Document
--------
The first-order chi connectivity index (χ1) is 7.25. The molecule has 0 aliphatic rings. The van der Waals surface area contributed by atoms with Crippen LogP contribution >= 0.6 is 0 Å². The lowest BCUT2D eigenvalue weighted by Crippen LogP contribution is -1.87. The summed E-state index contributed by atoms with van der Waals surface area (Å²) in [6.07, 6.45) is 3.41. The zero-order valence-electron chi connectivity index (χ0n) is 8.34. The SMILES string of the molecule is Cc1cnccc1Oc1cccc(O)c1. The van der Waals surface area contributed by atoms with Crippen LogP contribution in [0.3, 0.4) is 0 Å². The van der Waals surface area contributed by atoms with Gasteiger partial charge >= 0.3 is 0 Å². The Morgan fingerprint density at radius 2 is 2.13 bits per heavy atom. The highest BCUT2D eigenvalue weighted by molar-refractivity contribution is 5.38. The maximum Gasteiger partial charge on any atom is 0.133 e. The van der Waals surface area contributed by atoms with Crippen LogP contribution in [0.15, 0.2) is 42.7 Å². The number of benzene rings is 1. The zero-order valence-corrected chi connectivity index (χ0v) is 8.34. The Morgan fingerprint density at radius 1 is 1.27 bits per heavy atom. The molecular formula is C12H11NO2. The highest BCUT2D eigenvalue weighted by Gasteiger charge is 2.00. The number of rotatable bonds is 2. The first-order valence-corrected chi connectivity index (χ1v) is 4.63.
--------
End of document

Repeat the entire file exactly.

The first-order chi connectivity index (χ1) is 7.25. The molecule has 0 aliphatic rings. The van der Waals surface area contributed by atoms with Crippen LogP contribution >= 0.6 is 0 Å². The lowest BCUT2D eigenvalue weighted by Crippen LogP contribution is -1.87. The summed E-state index contributed by atoms with van der Waals surface area (Å²) in [6.07, 6.45) is 3.41. The zero-order valence-electron chi connectivity index (χ0n) is 8.34. The SMILES string of the molecule is Cc1cnccc1Oc1cccc(O)c1. The van der Waals surface area contributed by atoms with Crippen LogP contribution in [0.3, 0.4) is 0 Å². The van der Waals surface area contributed by atoms with Gasteiger partial charge >= 0.3 is 0 Å². The Morgan fingerprint density at radius 2 is 2.13 bits per heavy atom. The highest BCUT2D eigenvalue weighted by molar-refractivity contribution is 5.38. The maximum Gasteiger partial charge on any atom is 0.133 e. The van der Waals surface area contributed by atoms with Crippen LogP contribution in [0.15, 0.2) is 42.7 Å². The number of benzene rings is 1. The zero-order valence-corrected chi connectivity index (χ0v) is 8.34. The Morgan fingerprint density at radius 1 is 1.27 bits per heavy atom. The molecular formula is C12H11NO2. The highest BCUT2D eigenvalue weighted by Gasteiger charge is 2.00. The number of rotatable bonds is 2. The first-order valence-corrected chi connectivity index (χ1v) is 4.63.